Mediae takes season two of Mpeke Town into Uganda on Bukedde TV in English and Luganda – Changing farmers’ lives through edutainment

5 November 2021

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Edutainment pioneer Mediae has created several reality formats to address issues experienced by farmers in a number of East African countries. It has twinned audience-winning programmes with digital support services to help transform farmers’ lives. Russell Southwood spoke to Mediae founder David Campbell about the second season of its drama show Mpeke Town that will be aired in Uganda early next year.

Mediae seems to be really hitting its stride, having developed three different reality TV formats focused on helping farmers to understand how to improve their livelihoods. It has also secured support from World Food Bank “supporting us to scale up. We’re looking at taking our edutainment reality programmes into Ethiopia, Nigeria, South Africa and Zambia. We’ll take one of those formats – Shamba Shape Up – into Uganda funded by USAID. We’ve also shot the second season of Mpeke Town which will air on Bukedde TV in English and Luganda.” The first season of the Ugandan Shamba Shape-Up will air from mid-February.

About four years ago it looked at the impact data about Shamba Shape-Up and Makutano Junction and concluded it could both create new versions of the format and extend them into a wider range of countries: “We decided to take the 16-year old education format of Makutano Junction, the issue led drama series, and see whether we could replicate it in another country. Likewise, we decided to do the same with Shamba Shape-Up a reality TV show that makes over smallholder farms while addressing key issues around increasing incomes and improving livelihoods of millions”

In addition new styles of reality TV have been explored including the series in two languages called “Don’t Lose The Plot”. The latter pits young farmers (Young man and a woman from Kenya and from Tanzania ) against each other to see who can make the most money sustainably side by side out of a one acre agricultural plot over the course of a year condensed down into a 13 part TV series. The competitors get access to financial inclusion and advice on mobile phones. This includes things like producing broiler chickens and growing cash crops like tomatoes and cabbages in higher volumes as well as offering ways to mitigate climate change through things like solar-powered irrigation. The programs have aired most recently in both Kenya (on Citizen TV) and in Tanzania (on Independent TV).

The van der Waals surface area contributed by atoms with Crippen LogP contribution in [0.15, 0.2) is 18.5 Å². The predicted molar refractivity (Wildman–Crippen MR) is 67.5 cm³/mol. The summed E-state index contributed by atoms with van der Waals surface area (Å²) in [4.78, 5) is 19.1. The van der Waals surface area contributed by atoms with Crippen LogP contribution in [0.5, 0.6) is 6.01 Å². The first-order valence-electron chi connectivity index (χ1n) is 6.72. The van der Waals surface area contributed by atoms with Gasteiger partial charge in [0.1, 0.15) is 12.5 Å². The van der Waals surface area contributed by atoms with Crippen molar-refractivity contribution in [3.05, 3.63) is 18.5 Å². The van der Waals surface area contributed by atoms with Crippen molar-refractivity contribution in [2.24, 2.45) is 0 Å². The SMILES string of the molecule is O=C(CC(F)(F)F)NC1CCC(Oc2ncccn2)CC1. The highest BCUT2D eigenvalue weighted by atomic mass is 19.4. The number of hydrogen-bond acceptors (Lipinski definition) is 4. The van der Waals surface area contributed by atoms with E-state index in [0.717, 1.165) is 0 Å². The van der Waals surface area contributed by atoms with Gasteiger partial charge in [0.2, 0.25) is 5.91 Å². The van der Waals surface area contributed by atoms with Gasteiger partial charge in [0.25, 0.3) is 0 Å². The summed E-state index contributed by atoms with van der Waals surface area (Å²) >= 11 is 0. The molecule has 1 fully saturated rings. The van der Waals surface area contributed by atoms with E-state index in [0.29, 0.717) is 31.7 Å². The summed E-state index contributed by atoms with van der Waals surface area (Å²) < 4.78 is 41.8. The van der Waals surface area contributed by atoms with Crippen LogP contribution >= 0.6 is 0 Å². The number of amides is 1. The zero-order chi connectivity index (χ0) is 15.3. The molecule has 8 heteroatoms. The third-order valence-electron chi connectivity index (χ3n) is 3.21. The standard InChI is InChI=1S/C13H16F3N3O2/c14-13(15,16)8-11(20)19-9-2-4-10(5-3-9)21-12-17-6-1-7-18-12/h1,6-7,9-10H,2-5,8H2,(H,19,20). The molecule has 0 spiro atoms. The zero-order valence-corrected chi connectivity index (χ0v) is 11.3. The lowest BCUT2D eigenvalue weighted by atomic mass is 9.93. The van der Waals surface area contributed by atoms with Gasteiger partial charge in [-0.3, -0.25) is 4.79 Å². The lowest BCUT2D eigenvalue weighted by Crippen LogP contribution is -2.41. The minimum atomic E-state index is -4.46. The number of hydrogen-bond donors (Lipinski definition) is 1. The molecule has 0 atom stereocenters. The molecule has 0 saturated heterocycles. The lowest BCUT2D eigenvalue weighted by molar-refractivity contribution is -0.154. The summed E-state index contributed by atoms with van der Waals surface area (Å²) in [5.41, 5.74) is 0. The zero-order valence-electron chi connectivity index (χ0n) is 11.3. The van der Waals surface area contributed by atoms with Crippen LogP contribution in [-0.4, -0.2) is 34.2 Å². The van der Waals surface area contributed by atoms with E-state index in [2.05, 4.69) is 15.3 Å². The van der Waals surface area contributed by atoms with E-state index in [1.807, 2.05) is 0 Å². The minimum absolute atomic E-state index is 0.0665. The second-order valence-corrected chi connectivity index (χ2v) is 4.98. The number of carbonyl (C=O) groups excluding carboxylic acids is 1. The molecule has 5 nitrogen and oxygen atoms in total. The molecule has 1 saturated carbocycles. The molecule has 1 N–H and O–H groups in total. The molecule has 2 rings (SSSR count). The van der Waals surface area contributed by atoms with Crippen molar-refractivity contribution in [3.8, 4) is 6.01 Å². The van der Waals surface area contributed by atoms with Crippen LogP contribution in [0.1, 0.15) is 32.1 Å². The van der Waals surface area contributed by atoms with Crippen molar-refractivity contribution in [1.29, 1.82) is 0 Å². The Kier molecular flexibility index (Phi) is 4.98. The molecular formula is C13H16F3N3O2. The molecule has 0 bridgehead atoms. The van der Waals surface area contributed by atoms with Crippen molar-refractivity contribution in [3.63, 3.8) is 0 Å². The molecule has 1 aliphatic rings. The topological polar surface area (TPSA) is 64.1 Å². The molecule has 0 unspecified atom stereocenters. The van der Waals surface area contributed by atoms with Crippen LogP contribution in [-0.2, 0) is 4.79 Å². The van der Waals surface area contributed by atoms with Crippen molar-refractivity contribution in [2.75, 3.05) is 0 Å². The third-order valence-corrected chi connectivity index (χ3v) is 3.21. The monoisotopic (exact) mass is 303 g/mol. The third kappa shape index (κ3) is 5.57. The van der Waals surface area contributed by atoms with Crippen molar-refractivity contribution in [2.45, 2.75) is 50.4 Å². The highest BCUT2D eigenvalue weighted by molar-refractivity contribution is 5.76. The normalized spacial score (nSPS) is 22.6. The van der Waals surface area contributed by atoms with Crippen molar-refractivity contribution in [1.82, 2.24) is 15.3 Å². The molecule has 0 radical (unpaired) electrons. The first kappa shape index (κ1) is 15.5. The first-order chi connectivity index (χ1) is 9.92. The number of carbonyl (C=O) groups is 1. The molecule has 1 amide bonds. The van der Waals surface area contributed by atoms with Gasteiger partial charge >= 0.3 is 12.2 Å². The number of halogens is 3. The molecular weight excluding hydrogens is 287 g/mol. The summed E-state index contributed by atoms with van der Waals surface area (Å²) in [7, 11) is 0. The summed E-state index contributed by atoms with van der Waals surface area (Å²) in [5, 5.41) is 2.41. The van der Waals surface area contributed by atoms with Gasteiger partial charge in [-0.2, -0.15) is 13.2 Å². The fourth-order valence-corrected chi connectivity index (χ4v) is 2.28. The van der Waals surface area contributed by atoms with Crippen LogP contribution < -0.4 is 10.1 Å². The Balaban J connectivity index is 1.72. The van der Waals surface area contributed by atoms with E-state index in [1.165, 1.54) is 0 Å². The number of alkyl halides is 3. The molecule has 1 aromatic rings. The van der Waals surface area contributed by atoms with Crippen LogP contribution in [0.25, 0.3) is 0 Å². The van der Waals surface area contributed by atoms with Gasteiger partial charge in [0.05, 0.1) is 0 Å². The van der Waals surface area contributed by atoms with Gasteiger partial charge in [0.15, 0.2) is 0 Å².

One of the digital support tools that went with the “Don't Lose the Plot” programme was Mukononi, a budgeting app for small plot farmers. It allowed them to build a budget for their plot and has comparable figures to help them. 17,000 farmers logged into the app and it is now available on WhatsApp.

In addition another reality series Shamba Chef was produced and broadcast based on the success of Shamba Shape. This looked at improving life in the rural kitchen by making them over and promoting clean cookstoves, improved nutrition and looked at competitors using clean cook stoves to produce the most delicious meal. Also wrapped into the process was going to the market and looking at what is most nutritious and the different food groups people need to eat. The lucky winner got a clean cook stove.

Mpeke Town (Mpeke means grain or seed in Luganda) is a TV drama and was initially funded by the Agricultural banking initiative aBi . It went out first in 2018, the protagonist is a young man whose family buys him a boda-boda to go and make his living in the city. He is robbed of it and beaten up into the bargain, having to return to his village. He meets a young women who persuades him to look at farming as way of creating a future together. Its about getting families to look at farming as a business in Uganda and how to do this.

Over 11 years the company has grown its audience for Shamba Shape Up TV series in Kenya from 3.5 million to 10 million, reaching an estimated 4.2 million households. Campbell emphasizes the point that people are choosing to watch the programme and with that comes a certain level of commitment: “People are making their own choices, deciding to watch these TV progeammes. They want to make the changes. By running 26 episodes right throughthe growing season we are seeing huge changes in knowledge, attitudes and practices (KAP study run for 1,000 farmers pre and post every series) providing essential information on impact, changes to content and where to focus the series ”

One of the main forms of digital/mobile support for the programmes has been a platform called iShamba, which allows farmers to call or sms a call centre and also sign up to get weekly information on two products they are farming, this could be for example chickens ( event based information) and potatoes (seasonal based information) plus weather for the farmers location and market information from two markets. There are now 500,000 farmers using this product.

It has experimented with a pay-for offer where farmers paid US$8 for a year which had additional features like four products to choose, financial inclusion messaging, access to bank loans, signed onto Whatsapp groups for their location, Market prices and weather This has now attracted 5,000 people in the first wave. To overcome the payment hurdle, it has worked with private sector and donor partners to sign up their clients : for example, GIZ funded a youth project in Western Kenya where 3,500 of them were signed up for one and a half years providing them with a call centre and support throughout the time of the project.

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